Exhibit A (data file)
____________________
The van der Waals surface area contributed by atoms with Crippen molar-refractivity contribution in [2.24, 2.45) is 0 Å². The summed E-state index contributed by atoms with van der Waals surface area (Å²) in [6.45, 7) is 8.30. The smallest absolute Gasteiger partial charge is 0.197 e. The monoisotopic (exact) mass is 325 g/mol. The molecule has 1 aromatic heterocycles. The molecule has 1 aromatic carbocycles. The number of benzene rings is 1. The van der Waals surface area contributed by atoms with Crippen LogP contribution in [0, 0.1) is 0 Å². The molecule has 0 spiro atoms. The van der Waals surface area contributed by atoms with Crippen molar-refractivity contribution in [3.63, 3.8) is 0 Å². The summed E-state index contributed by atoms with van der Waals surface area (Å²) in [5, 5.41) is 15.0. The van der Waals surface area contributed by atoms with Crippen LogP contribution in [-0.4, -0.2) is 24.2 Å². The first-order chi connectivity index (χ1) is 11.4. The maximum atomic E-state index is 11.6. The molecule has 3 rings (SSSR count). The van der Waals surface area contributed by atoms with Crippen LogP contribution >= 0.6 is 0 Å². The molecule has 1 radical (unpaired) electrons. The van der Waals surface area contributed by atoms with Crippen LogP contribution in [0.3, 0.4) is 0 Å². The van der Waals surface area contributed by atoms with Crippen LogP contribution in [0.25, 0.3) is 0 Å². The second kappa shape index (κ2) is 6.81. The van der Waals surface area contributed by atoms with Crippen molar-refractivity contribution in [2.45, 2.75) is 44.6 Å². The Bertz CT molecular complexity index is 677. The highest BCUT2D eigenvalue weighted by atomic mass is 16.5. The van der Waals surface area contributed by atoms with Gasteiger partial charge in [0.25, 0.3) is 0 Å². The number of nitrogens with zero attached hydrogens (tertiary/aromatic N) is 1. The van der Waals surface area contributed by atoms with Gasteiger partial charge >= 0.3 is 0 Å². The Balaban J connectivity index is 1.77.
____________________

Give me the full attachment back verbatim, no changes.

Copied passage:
The van der Waals surface area contributed by atoms with Crippen molar-refractivity contribution in [2.24, 2.45) is 0 Å². The summed E-state index contributed by atoms with van der Waals surface area (Å²) in [6.45, 7) is 8.30. The smallest absolute Gasteiger partial charge is 0.197 e. The monoisotopic (exact) mass is 325 g/mol. The molecule has 1 aromatic heterocycles. The molecule has 1 aromatic carbocycles. The number of benzene rings is 1. The van der Waals surface area contributed by atoms with Crippen LogP contribution in [0, 0.1) is 0 Å². The molecule has 0 spiro atoms. The van der Waals surface area contributed by atoms with Crippen molar-refractivity contribution in [3.63, 3.8) is 0 Å². The summed E-state index contributed by atoms with van der Waals surface area (Å²) in [5, 5.41) is 15.0. The van der Waals surface area contributed by atoms with Crippen LogP contribution in [-0.4, -0.2) is 24.2 Å². The first-order chi connectivity index (χ1) is 11.4. The maximum atomic E-state index is 11.6. The molecule has 3 rings (SSSR count). The van der Waals surface area contributed by atoms with Crippen LogP contribution >= 0.6 is 0 Å². The molecule has 1 radical (unpaired) electrons. The van der Waals surface area contributed by atoms with Crippen LogP contribution in [0.3, 0.4) is 0 Å². The van der Waals surface area contributed by atoms with Crippen LogP contribution in [0.25, 0.3) is 0 Å². The second kappa shape index (κ2) is 6.81. The van der Waals surface area contributed by atoms with Crippen molar-refractivity contribution in [2.45, 2.75) is 44.6 Å². The Bertz CT molecular complexity index is 677. The highest BCUT2D eigenvalue weighted by atomic mass is 16.5. The van der Waals surface area contributed by atoms with Gasteiger partial charge in [0.25, 0.3) is 0 Å². The number of nitrogens with zero attached hydrogens (tertiary/aromatic N) is 1. The van der Waals surface area contributed by atoms with Gasteiger partial charge >= 0.3 is 0 Å². The Balaban J connectivity index is 1.77.